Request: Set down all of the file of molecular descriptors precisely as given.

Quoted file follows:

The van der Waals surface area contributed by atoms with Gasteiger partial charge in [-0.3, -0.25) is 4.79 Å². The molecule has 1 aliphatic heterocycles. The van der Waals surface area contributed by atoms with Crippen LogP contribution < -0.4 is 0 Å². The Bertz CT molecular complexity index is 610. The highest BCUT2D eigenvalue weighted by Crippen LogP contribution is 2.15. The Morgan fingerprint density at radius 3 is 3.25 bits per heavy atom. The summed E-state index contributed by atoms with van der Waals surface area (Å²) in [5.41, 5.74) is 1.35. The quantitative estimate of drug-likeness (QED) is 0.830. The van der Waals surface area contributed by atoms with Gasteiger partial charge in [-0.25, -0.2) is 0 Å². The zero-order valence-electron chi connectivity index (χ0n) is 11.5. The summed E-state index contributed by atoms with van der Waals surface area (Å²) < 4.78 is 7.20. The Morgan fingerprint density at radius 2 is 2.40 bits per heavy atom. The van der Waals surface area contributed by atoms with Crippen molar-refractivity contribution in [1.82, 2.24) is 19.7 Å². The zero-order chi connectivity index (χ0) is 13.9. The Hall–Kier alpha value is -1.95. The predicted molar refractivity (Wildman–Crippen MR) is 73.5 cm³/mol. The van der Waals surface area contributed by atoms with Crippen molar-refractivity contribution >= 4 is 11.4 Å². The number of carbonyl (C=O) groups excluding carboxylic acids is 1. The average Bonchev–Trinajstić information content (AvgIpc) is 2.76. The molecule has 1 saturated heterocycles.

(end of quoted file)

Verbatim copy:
The van der Waals surface area contributed by atoms with Gasteiger partial charge in [-0.3, -0.25) is 4.79 Å². The molecule has 1 aliphatic heterocycles. The van der Waals surface area contributed by atoms with Crippen LogP contribution < -0.4 is 0 Å². The Bertz CT molecular complexity index is 610. The highest BCUT2D eigenvalue weighted by Crippen LogP contribution is 2.15. The Morgan fingerprint density at radius 3 is 3.25 bits per heavy atom. The summed E-state index contributed by atoms with van der Waals surface area (Å²) in [5.41, 5.74) is 1.35. The quantitative estimate of drug-likeness (QED) is 0.830. The van der Waals surface area contributed by atoms with Gasteiger partial charge in [-0.25, -0.2) is 0 Å². The zero-order valence-electron chi connectivity index (χ0n) is 11.5. The summed E-state index contributed by atoms with van der Waals surface area (Å²) < 4.78 is 7.20. The Morgan fingerprint density at radius 2 is 2.40 bits per heavy atom. The van der Waals surface area contributed by atoms with Crippen molar-refractivity contribution in [1.82, 2.24) is 19.7 Å². The zero-order chi connectivity index (χ0) is 13.9. The Hall–Kier alpha value is -1.95. The predicted molar refractivity (Wildman–Crippen MR) is 73.5 cm³/mol. The van der Waals surface area contributed by atoms with Crippen molar-refractivity contribution >= 4 is 11.4 Å². The number of carbonyl (C=O) groups excluding carboxylic acids is 1. The average Bonchev–Trinajstić information content (AvgIpc) is 2.76. The molecule has 1 saturated heterocycles.